The Suzuki family then brought me to their house for tea and traditional snacks. I was taken in like a stray cat. Usually you should never ever go home with people you just met, but I had a sense that these two people were special, and realized I was right when I saw their beautiful and enormous traditional house, with a large yard and garden. The warm and genki Suzuki-san says he’s seventy, but looks so youthful that it’s impossible to believe. He is a retired teacher (or professor?) and likes to grow his own vegetables. His wife, Satomi-san’s mother, passed away a few years ago from illness. She was an amazing woman and a social worker who was so influential she won an award of recognition from the Japanese Minister of Welfare. They set up a small Buddhist shrine to her in their traditional Japanese tatami room, complete with a large picture, offerings, and incense. After fun conversation and feeding me yatai stand yakisoba (fried noodles), traditional snacks, and tea, they drove me home with a full bag of home-grown vegetables.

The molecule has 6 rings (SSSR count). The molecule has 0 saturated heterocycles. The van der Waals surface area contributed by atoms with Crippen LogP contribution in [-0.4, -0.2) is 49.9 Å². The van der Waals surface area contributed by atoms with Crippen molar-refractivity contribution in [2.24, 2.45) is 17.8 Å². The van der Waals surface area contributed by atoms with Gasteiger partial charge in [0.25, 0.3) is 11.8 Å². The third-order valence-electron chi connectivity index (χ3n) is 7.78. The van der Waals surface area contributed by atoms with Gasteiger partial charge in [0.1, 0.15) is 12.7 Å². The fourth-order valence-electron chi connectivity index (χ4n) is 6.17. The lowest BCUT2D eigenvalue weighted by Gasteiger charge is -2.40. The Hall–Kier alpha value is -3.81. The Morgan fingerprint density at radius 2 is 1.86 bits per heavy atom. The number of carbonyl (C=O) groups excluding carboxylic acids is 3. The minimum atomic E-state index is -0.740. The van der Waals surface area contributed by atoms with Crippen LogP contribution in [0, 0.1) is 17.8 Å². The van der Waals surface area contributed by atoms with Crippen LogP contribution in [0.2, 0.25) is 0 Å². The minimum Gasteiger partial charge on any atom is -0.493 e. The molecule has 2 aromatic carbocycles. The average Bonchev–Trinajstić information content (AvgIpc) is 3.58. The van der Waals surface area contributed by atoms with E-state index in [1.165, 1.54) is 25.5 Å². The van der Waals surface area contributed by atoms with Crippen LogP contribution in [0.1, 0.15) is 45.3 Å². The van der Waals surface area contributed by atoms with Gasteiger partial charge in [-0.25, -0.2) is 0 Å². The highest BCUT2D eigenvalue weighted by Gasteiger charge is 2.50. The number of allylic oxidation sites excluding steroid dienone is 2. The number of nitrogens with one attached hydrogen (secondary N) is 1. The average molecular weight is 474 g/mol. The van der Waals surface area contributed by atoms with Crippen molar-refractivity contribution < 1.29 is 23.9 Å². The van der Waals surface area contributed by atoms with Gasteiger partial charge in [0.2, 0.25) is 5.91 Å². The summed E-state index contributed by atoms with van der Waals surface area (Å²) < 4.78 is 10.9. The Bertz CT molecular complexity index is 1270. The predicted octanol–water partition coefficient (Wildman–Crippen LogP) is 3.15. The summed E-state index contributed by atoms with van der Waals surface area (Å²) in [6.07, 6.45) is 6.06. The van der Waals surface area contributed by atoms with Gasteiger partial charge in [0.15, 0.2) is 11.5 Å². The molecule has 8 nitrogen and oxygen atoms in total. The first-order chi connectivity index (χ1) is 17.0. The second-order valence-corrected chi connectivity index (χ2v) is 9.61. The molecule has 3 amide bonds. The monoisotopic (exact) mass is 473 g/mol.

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I ate the cucumbers raw, without cutting them up or anything. The bag of popcorn was plopped into my hands by the festival’s popcorn seller without me even asking for any.

Today I visited them again and once again was filled with tea and snacks. They had a total of six different guests come in and out throughout my stay to pay respects to Satomi’s mother and to give post-Obon gifts. They took time to help me figure out my internet situation in my apartment, then sent me home with another bag of goods:  This time, canned peaches, a Madeleine cake, mini tomatoes, and an apple.

If I hadn’t missed my bus, decided to walk home, stumbled into the temple celebration, and called out to the taiko player, I wouldn’t have met and befriended such amazing people. Like two years ago, this could just have been a series of great coincidences, or it could be because of my love for taiko. Or maybe en really exists.